Job Charnock Mausoleum. St John’s Church, Calcutta. Courtesy: Manors of Charnock Richard

JOB CHARNOCK. We understand from Bruce, a large number of the servants of the factory and Charnock himself had contracted interracial matrimonial [Bruce 1810] Carey called Job Charnock ‘an old Anglo-Indian patriarch’. Charnock married an Indian wife, adopted many of the local manners and customs; adopted some of the local superstitions. ‘It was at Patna that Charnock learned to understand the Indian ways of thought and action’. [Wilson 1895] Their marriage was not however recorded in any Church Register. Most likely, Charnock married his Hindu wife Maria following Hindu rites, while all his three daughters, Mary, Catherine, and Elizabeth were married in Christian Churches. [Curzon] Charnock Mausoleum was erected at St. John’s Church graveyard in 1695,  three years after his death. The Mausoleum was installed by his son-in-law, Sir Charles Eyre, the President and Governor of Fort William in Bengal, who must have taken his best care to complete the edifice timely and justly. There must have been some reasons, good or bad, for the holdup, and also for the final shape of the things. Without going into detail, we may point out here that in the Mausoleum “Charnock and his wife are said to have been buried, but the inscription on the original tombstone only mentions Job”. [Yule 1887] This might suggest some unspoken reservation at work against interracial marriage; or more likely, it was a social taboo against marriage between unequal classes. It seems Charnock was robbed of his wife’s identity by his own fellows who never dared to interfere with Charnock‘s wishes so long he was alive. Lying in his grave Charnock paid an exorbitant cost for defying social canons.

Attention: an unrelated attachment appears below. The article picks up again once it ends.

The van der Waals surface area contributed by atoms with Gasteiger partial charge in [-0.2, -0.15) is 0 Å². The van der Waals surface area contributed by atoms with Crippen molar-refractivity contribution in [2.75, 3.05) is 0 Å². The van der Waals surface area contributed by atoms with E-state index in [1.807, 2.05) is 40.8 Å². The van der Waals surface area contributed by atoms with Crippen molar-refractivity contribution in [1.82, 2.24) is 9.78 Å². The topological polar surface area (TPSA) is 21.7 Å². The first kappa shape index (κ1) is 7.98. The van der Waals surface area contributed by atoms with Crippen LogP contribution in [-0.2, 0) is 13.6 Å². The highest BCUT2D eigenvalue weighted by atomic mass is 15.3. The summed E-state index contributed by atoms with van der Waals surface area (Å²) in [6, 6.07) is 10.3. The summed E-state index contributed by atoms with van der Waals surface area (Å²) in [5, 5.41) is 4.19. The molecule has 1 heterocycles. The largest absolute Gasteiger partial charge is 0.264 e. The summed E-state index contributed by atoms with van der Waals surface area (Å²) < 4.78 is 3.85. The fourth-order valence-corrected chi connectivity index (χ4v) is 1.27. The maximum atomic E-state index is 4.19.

WILLIAM PALMER joined the East India Company in 1766 and rose to the position of military secretary to Governor General Warren Hastings. Like Charnock, William Palmer was a romantic, but not a social nonconformist. It was probably in 1781, under Muslim law Palmer married Bibi Faiz Baksh, a princess of the Delhi royal house. Later she received the honorific title, Begum from Delhi Badsha. She bore Palmer six children. One of them was John Palmer the ‘prince of Calcutta merchants’.

Major William Palmer with his second wife, Bibi Faiz Bakhsh by Johann Zoffany, 1785

William Palmer happily lived with Bibi Faiz Baksh until his death in 1816. In his will, Palmer admitted that Bibi Sahiba has been his ‘affectionate friend and companion’ for more than thirty-five years. Their marriage was most honourably acknowledged in the native as well as European societies. The secret behind the generous acceptance of the Black and White marriage by both the communities was seemingly the equitable socio-economic status they held.